Despite criticism, Big 12 will keep current revenue sharing model

COLORADO SPRINGS, Colo. -- The potentially vexing problem of equality in revenue sharing apparently has been settled for the foreseeable future by the Big 12's board of directors.

Harvey Pearlman, the chairman of the Big 12's board, announced this week that the league's current revenue-sharing model will remain in place as the conference divvies up a record $113.5 million distribution to its member institutions.

Unlike conferences like the Big Ten or the Atlantic Coast, the Big 12 does not share its revenue equally among its schools. And Pearlman's declaration means that the current system will remain in place, despite some pointed criticism in recent years by some of the conference's schools with lower athletic budgets.

Big 12 schools share half of their television revenue, with the other portion set aside. That money is then distributed -- with the schools that play in more televised men's basketball and football games, receiving a greater share of the pot.

Schools also earn a greater share of funding for participating and advancing in the NCAA basketball tournaments.

During the 2007 season, each Big 12 school received approximately $1.5 million from a common pool from its football television appearances.
The Omaha World-Herald reported that for games on ABC, the participating school received $260,000 for a league game and $520,000 for a nonconference game. For FSN and ESPN games, the figures were $150,000 and $300,000. And for games on Versus, the sum was $50,000.

Schools like Texas and Oklahoma, which have the majority of their games on television, receive bigger television checks than schools like Baylor and Iowa State, which are rarely televised.

Former Big 12 commissioner Kevin Weiberg expressed frustration when he left his job the summer of 2007, saying that the issue could potentially prove to be divisive for the league's growth.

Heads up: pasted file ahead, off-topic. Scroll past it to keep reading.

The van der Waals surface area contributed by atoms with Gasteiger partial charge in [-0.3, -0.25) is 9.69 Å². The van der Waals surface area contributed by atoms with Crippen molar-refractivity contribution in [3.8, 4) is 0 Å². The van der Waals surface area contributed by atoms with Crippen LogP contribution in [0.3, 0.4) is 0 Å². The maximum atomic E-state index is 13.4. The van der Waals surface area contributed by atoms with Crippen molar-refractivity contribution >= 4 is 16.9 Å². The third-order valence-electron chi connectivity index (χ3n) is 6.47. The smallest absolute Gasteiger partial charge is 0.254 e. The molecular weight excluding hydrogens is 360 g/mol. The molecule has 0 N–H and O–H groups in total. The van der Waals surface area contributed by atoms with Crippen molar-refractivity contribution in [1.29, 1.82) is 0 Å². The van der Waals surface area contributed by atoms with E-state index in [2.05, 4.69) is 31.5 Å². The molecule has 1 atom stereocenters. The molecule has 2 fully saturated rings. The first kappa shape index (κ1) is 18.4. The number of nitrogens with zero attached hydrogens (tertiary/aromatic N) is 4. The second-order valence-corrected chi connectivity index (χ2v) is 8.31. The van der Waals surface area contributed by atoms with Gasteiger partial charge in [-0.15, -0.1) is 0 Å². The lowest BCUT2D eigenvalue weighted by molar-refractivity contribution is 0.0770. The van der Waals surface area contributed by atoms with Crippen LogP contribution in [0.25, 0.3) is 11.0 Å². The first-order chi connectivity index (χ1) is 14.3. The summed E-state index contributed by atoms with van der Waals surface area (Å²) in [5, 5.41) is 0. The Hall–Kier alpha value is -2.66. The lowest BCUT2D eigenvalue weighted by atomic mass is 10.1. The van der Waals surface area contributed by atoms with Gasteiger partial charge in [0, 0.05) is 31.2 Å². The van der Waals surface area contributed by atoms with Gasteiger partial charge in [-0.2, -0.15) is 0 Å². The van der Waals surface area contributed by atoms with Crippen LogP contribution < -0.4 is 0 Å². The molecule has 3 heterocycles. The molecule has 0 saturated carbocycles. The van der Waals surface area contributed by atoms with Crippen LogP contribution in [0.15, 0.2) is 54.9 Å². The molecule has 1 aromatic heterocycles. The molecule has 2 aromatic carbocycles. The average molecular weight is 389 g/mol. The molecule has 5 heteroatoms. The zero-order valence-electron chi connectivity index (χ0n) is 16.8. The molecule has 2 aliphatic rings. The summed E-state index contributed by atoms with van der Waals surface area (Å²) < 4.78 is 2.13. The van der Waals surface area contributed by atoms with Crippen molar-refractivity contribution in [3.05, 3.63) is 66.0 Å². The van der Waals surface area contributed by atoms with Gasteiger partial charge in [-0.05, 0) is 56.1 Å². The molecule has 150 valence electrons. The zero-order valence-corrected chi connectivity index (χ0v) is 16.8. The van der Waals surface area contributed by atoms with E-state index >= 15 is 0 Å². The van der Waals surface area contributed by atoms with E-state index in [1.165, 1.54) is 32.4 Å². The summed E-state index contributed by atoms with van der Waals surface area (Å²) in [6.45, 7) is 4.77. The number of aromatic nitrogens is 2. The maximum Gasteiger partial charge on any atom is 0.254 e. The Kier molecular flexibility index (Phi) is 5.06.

But with the Big 12's bylaws requiring a super majority of nine votes to overturn any league funding policy, it was difficult to imagine any scenario where the bloc of the "haves" that includes Texas, Oklahoma, Nebraska and Texas A&M would ever be outvoted.

And that group has swelled with the recent success of programs like Missouri and Kansas in recent years. The Tigers claimed their first Big 12 North title in 2007, and the Jayhawks advanced to the first Bowl Championship Series bowl in school history.
New Big 12 commissioner Dan Beebe had hoped to clear the revenue sharing question as a priority as he moved forward on other projects.
"I put it squarely on the plate of the board members," Beebe said. "What I wanted to do is get a resolution about where we are, where we're going and not have any more strife about how we do this."

Estimates are that the school with the most television exposure earned about $2 million more than the bottom school on the conference's list.
"That sum wouldn't have a dramatic effect on any one athletic department," Baylor athletic director Ian McCaw said.

Merely having the question debated was something that pleased McCaw.
"I think this will be the most robust discussion in the conference's history," McCaw said. "It was well-timed. This league is 12 years old. It's certainly important to reflect on the historic reasons that we have the current model in place. But at least let's take a fresh look at it."

In a sense, McCaw's school seems to be taking some of the constructive criticism as it moves forward. Baylor will claim a bigger share of the television package with its 2008 football schedule under new coach Art Briles.

Nationally-televised games against Wake Forest and Connecticut will provide the Bears more money from nonconference broadcasts than at any time in the conference's history. Additionally, the Bears are set to receive a larger slice of the NCAA tournament pool in men's basketball because of their appearance last season -- their first since 1988.